Speaking of the cook, would you mind giving more insight into her voice and characterization?
She’s so many women I know in Ethiopia, in other cultures too, whose worth is completely tied to their usefulness in the household. Even when they have names, they remain nameless; they’re interchangeable beings within the house. I wanted a character who was like that but who stood up and said enough. She has a code of ethics, despite everything, which I found very interesting to work with. I find her as complicated as Aster and Hirut, but because she seems to be establishing her own codes of living, she seems to have more control over herself by the end.
Considering African literature’s appeal to the international market, what approach have you taken to utilizing multiple languages?
When I submitted the book I was paying close attention to what my editor would say about the languages. I wondered if she would say ‘Well, we don’t understand this Amharic, you have to put the English translation.’ Nobody said anything. And I said, ‘Okay, I am leaving it.’
I’ve just had a really interesting conversation with a Habesha woman at Asmara-Addis Literary Festival here in Brussels. She speaks Amharic and said, ‘Thank you for not translating some of the things in Italian. You made me sit in my confusion. You chose not to translate these things and I appreciate that.’ I thought that was really interesting. I think American or European audiences are used to reading things in their own languages; they don’t know what to do with their confusion when they see a different language. Those of us who speak more than one language are quite comfortable reading within context. I wanted the book to force a little bit of that on the non-Amharic speaking audience by using those words without feeling like I was exoticizing the book. I’m using more Amharic than I was using in Beneath the Lion’s Gaze, but I didn’t want to move into this other territory where audiences decide to pick up this book because of all the Amharic words in it.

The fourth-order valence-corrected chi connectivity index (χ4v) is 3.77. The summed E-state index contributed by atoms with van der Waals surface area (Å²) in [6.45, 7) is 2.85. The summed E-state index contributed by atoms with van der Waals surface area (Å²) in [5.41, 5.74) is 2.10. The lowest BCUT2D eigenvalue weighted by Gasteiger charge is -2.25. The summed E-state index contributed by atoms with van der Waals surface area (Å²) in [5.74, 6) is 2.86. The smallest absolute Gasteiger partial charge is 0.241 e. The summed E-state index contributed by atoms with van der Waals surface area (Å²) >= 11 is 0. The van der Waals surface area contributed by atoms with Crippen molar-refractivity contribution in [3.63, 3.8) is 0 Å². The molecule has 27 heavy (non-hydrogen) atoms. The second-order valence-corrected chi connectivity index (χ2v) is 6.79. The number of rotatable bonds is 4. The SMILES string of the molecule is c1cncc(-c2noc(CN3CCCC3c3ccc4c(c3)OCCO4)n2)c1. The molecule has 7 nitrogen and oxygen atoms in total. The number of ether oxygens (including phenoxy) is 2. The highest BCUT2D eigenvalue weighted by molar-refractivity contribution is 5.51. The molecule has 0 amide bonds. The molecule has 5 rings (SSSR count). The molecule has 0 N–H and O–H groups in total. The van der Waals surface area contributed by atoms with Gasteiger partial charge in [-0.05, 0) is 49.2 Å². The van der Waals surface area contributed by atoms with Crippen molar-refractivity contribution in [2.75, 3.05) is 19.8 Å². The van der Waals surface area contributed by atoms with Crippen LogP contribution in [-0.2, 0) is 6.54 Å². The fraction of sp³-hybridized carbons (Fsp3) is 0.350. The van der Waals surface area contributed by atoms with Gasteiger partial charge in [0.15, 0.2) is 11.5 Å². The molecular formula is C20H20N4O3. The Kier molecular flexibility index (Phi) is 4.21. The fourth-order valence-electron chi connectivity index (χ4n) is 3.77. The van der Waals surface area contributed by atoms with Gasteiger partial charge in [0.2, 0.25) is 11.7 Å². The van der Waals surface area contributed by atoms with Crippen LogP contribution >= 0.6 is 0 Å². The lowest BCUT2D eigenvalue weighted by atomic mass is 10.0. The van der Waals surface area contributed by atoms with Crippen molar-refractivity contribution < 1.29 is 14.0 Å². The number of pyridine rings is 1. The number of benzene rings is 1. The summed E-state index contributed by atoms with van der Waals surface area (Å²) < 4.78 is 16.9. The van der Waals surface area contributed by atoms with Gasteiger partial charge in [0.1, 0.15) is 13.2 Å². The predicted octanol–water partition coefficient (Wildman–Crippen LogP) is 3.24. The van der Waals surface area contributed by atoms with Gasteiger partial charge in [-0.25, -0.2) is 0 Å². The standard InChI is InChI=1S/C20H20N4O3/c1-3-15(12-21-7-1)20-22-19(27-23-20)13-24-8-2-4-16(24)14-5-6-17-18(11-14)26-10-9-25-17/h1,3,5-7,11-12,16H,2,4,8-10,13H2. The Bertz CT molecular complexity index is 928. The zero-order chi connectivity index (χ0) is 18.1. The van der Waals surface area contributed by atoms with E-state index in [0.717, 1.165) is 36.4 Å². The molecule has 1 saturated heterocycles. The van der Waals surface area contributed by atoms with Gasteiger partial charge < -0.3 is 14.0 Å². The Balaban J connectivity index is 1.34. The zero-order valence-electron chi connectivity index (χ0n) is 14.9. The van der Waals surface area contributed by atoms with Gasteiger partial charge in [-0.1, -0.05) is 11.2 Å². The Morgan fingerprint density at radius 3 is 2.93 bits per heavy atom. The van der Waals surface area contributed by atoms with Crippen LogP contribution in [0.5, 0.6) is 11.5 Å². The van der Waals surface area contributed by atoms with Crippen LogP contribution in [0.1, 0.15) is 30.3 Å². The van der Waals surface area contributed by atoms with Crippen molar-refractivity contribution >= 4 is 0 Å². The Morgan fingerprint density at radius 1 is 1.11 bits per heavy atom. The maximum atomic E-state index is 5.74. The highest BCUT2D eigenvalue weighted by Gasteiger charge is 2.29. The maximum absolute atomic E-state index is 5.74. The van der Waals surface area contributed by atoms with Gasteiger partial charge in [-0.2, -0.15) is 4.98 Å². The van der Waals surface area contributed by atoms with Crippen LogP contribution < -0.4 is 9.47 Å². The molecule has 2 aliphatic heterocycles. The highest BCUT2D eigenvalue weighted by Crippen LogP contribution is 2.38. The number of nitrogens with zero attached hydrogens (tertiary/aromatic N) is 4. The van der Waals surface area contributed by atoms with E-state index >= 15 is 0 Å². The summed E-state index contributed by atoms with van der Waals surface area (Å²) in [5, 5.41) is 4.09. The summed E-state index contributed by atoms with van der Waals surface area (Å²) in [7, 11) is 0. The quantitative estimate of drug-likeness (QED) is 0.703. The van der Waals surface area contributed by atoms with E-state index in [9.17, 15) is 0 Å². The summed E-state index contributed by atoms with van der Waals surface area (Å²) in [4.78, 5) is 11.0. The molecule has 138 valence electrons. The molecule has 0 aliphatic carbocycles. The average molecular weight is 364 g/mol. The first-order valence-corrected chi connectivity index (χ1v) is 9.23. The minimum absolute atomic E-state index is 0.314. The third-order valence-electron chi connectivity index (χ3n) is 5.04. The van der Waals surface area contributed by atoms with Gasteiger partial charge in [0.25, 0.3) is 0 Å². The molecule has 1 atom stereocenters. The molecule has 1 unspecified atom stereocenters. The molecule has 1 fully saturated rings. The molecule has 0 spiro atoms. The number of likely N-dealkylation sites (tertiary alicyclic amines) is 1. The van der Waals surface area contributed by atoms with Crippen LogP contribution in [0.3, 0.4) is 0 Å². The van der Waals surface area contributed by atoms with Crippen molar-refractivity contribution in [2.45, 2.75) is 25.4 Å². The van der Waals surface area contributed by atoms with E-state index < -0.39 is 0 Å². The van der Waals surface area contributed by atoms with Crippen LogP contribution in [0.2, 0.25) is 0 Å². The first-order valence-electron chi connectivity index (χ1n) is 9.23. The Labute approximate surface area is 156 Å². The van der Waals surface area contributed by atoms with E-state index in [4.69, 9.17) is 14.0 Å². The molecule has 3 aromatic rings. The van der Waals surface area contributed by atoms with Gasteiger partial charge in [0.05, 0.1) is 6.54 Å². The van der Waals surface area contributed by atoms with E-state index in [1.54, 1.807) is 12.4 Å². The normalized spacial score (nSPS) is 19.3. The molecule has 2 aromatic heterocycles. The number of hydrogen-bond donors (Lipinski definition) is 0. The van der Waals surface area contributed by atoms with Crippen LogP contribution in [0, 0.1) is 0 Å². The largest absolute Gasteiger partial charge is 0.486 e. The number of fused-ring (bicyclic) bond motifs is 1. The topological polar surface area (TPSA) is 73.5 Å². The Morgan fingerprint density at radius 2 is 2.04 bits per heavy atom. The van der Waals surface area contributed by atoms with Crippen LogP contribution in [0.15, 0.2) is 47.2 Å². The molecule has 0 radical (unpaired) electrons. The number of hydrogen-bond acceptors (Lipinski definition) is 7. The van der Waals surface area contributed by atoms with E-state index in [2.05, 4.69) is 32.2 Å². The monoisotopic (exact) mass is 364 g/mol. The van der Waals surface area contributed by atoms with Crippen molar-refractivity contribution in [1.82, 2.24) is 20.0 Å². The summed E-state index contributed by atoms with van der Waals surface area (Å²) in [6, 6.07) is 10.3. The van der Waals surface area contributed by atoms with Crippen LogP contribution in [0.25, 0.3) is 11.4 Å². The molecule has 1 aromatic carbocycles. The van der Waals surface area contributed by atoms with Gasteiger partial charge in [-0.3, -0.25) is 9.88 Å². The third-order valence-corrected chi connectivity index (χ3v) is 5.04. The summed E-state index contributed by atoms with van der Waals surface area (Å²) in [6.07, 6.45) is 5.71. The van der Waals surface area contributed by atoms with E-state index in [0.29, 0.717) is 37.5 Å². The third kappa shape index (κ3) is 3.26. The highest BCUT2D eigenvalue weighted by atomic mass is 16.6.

In an interview for The Guardian in 2020, you mentioned authors including Homer, Vladimir Nabokov and Shel Silverstein as points of inspiration. We were wondering if you have any particular Ethiopian influences? For example, the expansiveness of your work is evocative of Bealu Girma.
I’ve been educated within either a British or an American system. My introduction to Ethiopian literature came really on my own: finding things by myself when I was in high school, in college and then continuing after that. I wish that my writing was in any way connected or reminded anyone of Bealu Girma. That’s such a compliment!
Ethiopian writers that are important to me include Dagnachew Worku. I remember reading him at some point in college for self-designed independent study, so I could live with Ethiopian literature. The allegories that were within his stories seemed simple, but they were not so simple, and I was influenced by that. There’s so much more than what you think you’re looking at. You have to look at it again and again and again and think about the context, the cultural and historical context. I was really inspired by that.